So what’s the EU Perspective on all of this?

The right to privacy and the right to data protection is enshrined in the EU Treaties and in Art 7 (Respect for private and family life) and Art 8 (Protection of Personal Data) of the Charter of Fundamental Rights of the European Union. Further Art 16 of the TFEU requires the Council and the European Parliament to:

lay down the rules relating to the protection of individuals with regard to the processing of personal data by Union institutions, bodies, offices and agencies, and by the Member States when carrying out activities which fall within the scope of Union law, and the rules relating to the free movement of such data. 

In 2012 the EU decided to overhaul the current regulatory framework that governs data protection.

As far as the Commission and the Parliament are concerned data protection and privacy is still very much on the agenda. As Commissioner Reding said, “a clear legal framework for the protection of personal data is not a luxury or constraint but a fundamental right.” The EU may not have the powers to reign in the security services but they do have the powers to regulate how commercial companies exploit our personal data on-line.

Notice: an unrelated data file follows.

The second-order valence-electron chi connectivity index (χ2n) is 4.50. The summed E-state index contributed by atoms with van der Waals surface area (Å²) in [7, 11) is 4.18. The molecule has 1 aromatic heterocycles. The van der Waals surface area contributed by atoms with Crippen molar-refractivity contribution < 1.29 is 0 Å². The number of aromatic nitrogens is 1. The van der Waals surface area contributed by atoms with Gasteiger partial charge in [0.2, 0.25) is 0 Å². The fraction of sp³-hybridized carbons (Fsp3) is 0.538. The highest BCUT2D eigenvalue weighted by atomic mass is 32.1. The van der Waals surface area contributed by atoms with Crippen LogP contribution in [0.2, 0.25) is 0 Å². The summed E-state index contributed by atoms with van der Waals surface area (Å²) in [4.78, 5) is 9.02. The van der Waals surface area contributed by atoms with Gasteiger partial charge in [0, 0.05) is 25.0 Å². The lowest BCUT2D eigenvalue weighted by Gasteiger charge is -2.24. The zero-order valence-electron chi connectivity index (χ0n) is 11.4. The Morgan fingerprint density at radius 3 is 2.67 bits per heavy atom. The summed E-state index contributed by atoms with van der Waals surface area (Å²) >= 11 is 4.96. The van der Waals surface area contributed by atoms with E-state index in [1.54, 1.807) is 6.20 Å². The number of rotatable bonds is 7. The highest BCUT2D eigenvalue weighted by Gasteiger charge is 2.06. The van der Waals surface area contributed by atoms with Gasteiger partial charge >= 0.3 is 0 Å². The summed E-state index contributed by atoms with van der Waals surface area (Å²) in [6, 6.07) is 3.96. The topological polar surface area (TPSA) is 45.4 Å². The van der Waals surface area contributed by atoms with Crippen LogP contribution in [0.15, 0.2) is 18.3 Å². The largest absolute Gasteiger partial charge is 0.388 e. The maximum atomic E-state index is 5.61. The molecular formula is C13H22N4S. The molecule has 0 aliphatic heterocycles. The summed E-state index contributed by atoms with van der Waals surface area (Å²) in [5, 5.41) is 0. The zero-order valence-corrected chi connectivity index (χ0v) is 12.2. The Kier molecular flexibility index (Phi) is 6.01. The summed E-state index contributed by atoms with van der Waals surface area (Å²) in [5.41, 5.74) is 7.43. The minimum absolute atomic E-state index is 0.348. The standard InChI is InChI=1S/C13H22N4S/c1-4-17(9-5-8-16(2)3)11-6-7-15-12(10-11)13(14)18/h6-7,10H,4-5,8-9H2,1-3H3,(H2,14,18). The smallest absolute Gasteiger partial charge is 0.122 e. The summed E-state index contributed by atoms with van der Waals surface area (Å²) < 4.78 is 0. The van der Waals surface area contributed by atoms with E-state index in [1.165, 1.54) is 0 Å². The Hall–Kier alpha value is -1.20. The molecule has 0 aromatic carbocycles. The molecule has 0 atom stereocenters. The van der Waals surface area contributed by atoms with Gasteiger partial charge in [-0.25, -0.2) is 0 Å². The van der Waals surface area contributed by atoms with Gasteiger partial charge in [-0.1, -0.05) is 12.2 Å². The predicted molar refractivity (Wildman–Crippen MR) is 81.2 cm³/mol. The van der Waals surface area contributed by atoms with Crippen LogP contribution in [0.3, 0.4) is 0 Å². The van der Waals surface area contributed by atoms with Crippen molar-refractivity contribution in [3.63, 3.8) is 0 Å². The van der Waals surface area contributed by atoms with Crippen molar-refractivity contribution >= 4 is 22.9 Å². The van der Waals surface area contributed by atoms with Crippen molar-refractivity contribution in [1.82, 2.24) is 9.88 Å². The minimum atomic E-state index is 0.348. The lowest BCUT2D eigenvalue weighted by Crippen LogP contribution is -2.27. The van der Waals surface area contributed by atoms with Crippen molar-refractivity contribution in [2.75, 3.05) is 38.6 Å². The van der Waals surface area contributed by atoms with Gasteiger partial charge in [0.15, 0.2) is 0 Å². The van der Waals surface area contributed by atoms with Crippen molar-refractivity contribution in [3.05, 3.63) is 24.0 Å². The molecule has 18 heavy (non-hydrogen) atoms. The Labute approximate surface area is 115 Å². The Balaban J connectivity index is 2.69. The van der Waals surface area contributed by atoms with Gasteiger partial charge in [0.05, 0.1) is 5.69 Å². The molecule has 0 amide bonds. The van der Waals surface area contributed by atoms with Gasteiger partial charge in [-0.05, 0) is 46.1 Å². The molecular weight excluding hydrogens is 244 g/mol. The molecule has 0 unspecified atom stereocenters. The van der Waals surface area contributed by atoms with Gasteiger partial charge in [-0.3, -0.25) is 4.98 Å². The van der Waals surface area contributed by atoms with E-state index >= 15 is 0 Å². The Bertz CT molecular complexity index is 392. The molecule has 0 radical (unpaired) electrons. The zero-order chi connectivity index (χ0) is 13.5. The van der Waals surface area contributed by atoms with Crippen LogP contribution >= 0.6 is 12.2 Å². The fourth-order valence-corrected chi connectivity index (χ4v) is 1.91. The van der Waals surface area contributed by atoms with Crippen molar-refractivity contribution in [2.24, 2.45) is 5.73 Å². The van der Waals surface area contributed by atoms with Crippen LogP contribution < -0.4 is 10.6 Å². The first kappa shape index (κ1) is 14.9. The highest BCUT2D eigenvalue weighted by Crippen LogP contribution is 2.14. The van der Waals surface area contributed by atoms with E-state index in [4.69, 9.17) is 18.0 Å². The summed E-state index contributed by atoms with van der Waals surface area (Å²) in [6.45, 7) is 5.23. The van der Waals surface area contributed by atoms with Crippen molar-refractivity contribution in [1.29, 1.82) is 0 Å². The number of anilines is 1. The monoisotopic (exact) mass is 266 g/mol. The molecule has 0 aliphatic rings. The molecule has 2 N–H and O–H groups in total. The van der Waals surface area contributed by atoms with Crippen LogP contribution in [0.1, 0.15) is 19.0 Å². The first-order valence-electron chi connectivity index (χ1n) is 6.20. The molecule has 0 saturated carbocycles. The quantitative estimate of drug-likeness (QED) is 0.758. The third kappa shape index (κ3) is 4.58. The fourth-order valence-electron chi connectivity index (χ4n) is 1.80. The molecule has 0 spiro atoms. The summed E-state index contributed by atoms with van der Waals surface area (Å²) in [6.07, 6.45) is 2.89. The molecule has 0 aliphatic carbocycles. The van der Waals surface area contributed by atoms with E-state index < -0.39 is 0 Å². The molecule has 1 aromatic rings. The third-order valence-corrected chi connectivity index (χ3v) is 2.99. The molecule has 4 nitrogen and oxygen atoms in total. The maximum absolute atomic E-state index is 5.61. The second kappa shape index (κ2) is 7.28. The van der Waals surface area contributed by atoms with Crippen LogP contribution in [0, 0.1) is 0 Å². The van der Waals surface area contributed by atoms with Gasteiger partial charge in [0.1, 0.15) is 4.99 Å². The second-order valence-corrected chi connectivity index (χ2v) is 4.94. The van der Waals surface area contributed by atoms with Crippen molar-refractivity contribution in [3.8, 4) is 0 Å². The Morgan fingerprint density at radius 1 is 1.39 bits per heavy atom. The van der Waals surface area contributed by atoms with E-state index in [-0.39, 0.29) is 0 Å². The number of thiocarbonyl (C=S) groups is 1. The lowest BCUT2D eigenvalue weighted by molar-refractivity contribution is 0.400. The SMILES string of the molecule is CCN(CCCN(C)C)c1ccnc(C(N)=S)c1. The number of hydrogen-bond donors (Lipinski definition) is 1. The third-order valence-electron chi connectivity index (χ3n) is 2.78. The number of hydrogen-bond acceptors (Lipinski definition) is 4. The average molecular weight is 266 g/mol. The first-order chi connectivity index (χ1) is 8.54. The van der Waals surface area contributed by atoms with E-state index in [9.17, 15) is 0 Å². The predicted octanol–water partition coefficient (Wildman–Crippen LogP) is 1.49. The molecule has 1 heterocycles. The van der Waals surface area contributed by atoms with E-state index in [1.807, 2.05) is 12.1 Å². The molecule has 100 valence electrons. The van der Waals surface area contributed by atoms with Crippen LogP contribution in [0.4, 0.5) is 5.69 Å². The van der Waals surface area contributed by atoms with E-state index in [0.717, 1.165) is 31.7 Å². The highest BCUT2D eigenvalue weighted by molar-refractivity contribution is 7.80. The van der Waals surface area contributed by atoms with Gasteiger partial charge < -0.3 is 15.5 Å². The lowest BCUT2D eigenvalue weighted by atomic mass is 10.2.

Indeed, on the very same day The Guardian revealed the existence of PRISM, the European Justices Ministers were discussing the data reform package, first proposed in 2012 and currently going through the legislative process, in Brussels.

Data is the new “oil” – how else could FB be worth billions given it doesn’t charge a penny to users? Think also of businesses such “Party Pieces” – the on-line order company owned by Kate Middleton’s parents, which has been selling its customers data (legitimately) for a nice sum of money.

The ways in which – not only the big commercial internet giants (the very same ones that appear to have granted access to the NSA of their servers) but also small on-line companies such as Party Pieces, use our personal data to their own ends, is of great interest to the EU.

It will be interesting to see, in light of PRISM, whether there will be a hardening of stances by the Member States, Commission and Parliament to prosecute privacy violations. What can be stated with certainty is that big on-line businesses such as FB, Google and Apple are taking an active interest in the EU’s reform of how personal data is to be regulated.

The national media may not be following the reform of EU personal data with as much vigour and interest as they are Prism – but business is; as are civil rights groups.

The reform package is attracting an unprecedented number of lobbyists to Brussels. During it’s first reading the European Parliament, following intensive and high-powered industrial lobbying, tabled a staggering 4000 amendments to the Commission’s proposal.

This will be one interesting debate to follow for anyone truly concerned about how our personal data is distributed on-line – and to what ends.